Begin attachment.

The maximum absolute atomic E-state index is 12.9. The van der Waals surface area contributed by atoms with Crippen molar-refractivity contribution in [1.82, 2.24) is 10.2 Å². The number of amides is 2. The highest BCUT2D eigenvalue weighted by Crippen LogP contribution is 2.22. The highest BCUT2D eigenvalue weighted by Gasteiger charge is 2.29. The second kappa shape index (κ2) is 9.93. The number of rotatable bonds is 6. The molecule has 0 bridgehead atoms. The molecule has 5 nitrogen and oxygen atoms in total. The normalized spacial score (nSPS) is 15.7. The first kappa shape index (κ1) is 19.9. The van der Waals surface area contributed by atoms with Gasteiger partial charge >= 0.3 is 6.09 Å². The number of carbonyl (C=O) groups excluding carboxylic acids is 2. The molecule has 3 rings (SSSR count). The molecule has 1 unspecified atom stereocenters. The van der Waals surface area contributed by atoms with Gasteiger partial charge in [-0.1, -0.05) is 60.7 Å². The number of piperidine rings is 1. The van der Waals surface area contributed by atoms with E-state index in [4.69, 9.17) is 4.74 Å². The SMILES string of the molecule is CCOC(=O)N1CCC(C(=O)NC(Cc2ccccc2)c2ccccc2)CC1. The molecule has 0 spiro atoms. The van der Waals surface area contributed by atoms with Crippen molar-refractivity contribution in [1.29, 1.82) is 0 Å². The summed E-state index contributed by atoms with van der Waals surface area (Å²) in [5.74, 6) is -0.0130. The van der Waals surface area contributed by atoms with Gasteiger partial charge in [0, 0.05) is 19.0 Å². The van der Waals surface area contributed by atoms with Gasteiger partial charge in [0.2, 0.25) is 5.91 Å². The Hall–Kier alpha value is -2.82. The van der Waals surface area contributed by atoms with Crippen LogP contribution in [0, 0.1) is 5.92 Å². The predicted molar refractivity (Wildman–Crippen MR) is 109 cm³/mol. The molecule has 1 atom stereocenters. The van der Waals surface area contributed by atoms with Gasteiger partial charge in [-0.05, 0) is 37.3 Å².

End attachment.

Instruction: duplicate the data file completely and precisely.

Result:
The maximum absolute atomic E-state index is 12.9. The van der Waals surface area contributed by atoms with Crippen molar-refractivity contribution in [1.82, 2.24) is 10.2 Å². The number of amides is 2. The highest BCUT2D eigenvalue weighted by Crippen LogP contribution is 2.22. The highest BCUT2D eigenvalue weighted by Gasteiger charge is 2.29. The second kappa shape index (κ2) is 9.93. The number of rotatable bonds is 6. The molecule has 0 bridgehead atoms. The molecule has 5 nitrogen and oxygen atoms in total. The normalized spacial score (nSPS) is 15.7. The first kappa shape index (κ1) is 19.9. The van der Waals surface area contributed by atoms with Gasteiger partial charge >= 0.3 is 6.09 Å². The number of carbonyl (C=O) groups excluding carboxylic acids is 2. The molecule has 3 rings (SSSR count). The molecule has 1 unspecified atom stereocenters. The van der Waals surface area contributed by atoms with Gasteiger partial charge in [-0.1, -0.05) is 60.7 Å². The number of piperidine rings is 1. The van der Waals surface area contributed by atoms with E-state index in [4.69, 9.17) is 4.74 Å². The SMILES string of the molecule is CCOC(=O)N1CCC(C(=O)NC(Cc2ccccc2)c2ccccc2)CC1. The molecule has 0 spiro atoms. The van der Waals surface area contributed by atoms with Crippen molar-refractivity contribution in [1.29, 1.82) is 0 Å². The summed E-state index contributed by atoms with van der Waals surface area (Å²) in [5.74, 6) is -0.0130. The van der Waals surface area contributed by atoms with Gasteiger partial charge in [0, 0.05) is 19.0 Å². The van der Waals surface area contributed by atoms with Gasteiger partial charge in [0.2, 0.25) is 5.91 Å². The Hall–Kier alpha value is -2.82. The van der Waals surface area contributed by atoms with Crippen LogP contribution in [0, 0.1) is 5.92 Å². The predicted molar refractivity (Wildman–Crippen MR) is 109 cm³/mol. The molecule has 1 atom stereocenters. The van der Waals surface area contributed by atoms with Gasteiger partial charge in [-0.05, 0) is 37.3 Å².